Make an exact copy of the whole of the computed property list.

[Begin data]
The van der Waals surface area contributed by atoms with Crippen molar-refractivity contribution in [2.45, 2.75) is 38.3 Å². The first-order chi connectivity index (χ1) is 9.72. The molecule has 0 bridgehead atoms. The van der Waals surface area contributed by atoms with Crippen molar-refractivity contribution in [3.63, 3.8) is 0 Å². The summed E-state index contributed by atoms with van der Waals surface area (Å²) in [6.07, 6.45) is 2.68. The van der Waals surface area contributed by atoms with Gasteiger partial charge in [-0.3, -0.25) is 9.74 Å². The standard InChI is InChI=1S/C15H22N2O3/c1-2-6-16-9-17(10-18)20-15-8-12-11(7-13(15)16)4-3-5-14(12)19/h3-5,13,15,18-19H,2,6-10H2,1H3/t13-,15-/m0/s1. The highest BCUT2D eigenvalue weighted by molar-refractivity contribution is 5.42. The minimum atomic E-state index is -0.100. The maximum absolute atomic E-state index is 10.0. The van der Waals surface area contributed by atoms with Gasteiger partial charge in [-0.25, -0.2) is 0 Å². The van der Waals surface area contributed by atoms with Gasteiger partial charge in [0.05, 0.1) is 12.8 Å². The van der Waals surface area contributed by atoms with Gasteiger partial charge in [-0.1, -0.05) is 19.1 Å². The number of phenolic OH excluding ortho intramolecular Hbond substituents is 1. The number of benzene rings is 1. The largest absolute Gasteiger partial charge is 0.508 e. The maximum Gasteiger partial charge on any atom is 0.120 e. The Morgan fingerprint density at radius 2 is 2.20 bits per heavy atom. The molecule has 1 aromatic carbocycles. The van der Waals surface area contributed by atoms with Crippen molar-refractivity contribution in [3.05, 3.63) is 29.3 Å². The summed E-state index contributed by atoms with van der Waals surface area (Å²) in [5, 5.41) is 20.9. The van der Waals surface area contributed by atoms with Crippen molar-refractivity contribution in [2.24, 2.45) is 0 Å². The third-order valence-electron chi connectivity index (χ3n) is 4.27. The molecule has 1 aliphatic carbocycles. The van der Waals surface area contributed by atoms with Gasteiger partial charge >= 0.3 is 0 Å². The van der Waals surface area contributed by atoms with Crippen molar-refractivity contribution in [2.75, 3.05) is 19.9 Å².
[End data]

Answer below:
The van der Waals surface area contributed by atoms with Crippen molar-refractivity contribution in [2.45, 2.75) is 38.3 Å². The first-order chi connectivity index (χ1) is 9.72. The molecule has 0 bridgehead atoms. The van der Waals surface area contributed by atoms with Crippen molar-refractivity contribution in [3.63, 3.8) is 0 Å². The summed E-state index contributed by atoms with van der Waals surface area (Å²) in [6.07, 6.45) is 2.68. The van der Waals surface area contributed by atoms with Gasteiger partial charge in [-0.3, -0.25) is 9.74 Å². The standard InChI is InChI=1S/C15H22N2O3/c1-2-6-16-9-17(10-18)20-15-8-12-11(7-13(15)16)4-3-5-14(12)19/h3-5,13,15,18-19H,2,6-10H2,1H3/t13-,15-/m0/s1. The highest BCUT2D eigenvalue weighted by molar-refractivity contribution is 5.42. The minimum atomic E-state index is -0.100. The maximum absolute atomic E-state index is 10.0. The van der Waals surface area contributed by atoms with Gasteiger partial charge in [-0.25, -0.2) is 0 Å². The van der Waals surface area contributed by atoms with Gasteiger partial charge in [0.05, 0.1) is 12.8 Å². The van der Waals surface area contributed by atoms with Gasteiger partial charge in [-0.1, -0.05) is 19.1 Å². The number of phenolic OH excluding ortho intramolecular Hbond substituents is 1. The number of benzene rings is 1. The largest absolute Gasteiger partial charge is 0.508 e. The maximum Gasteiger partial charge on any atom is 0.120 e. The Morgan fingerprint density at radius 2 is 2.20 bits per heavy atom. The molecule has 1 aromatic carbocycles. The van der Waals surface area contributed by atoms with Crippen molar-refractivity contribution in [3.05, 3.63) is 29.3 Å². The summed E-state index contributed by atoms with van der Waals surface area (Å²) in [5, 5.41) is 20.9. The van der Waals surface area contributed by atoms with Crippen molar-refractivity contribution in [2.24, 2.45) is 0 Å². The third-order valence-electron chi connectivity index (χ3n) is 4.27. The molecule has 1 aliphatic carbocycles. The van der Waals surface area contributed by atoms with Gasteiger partial charge >= 0.3 is 0 Å². The van der Waals surface area contributed by atoms with Crippen molar-refractivity contribution in [2.75, 3.05) is 19.9 Å².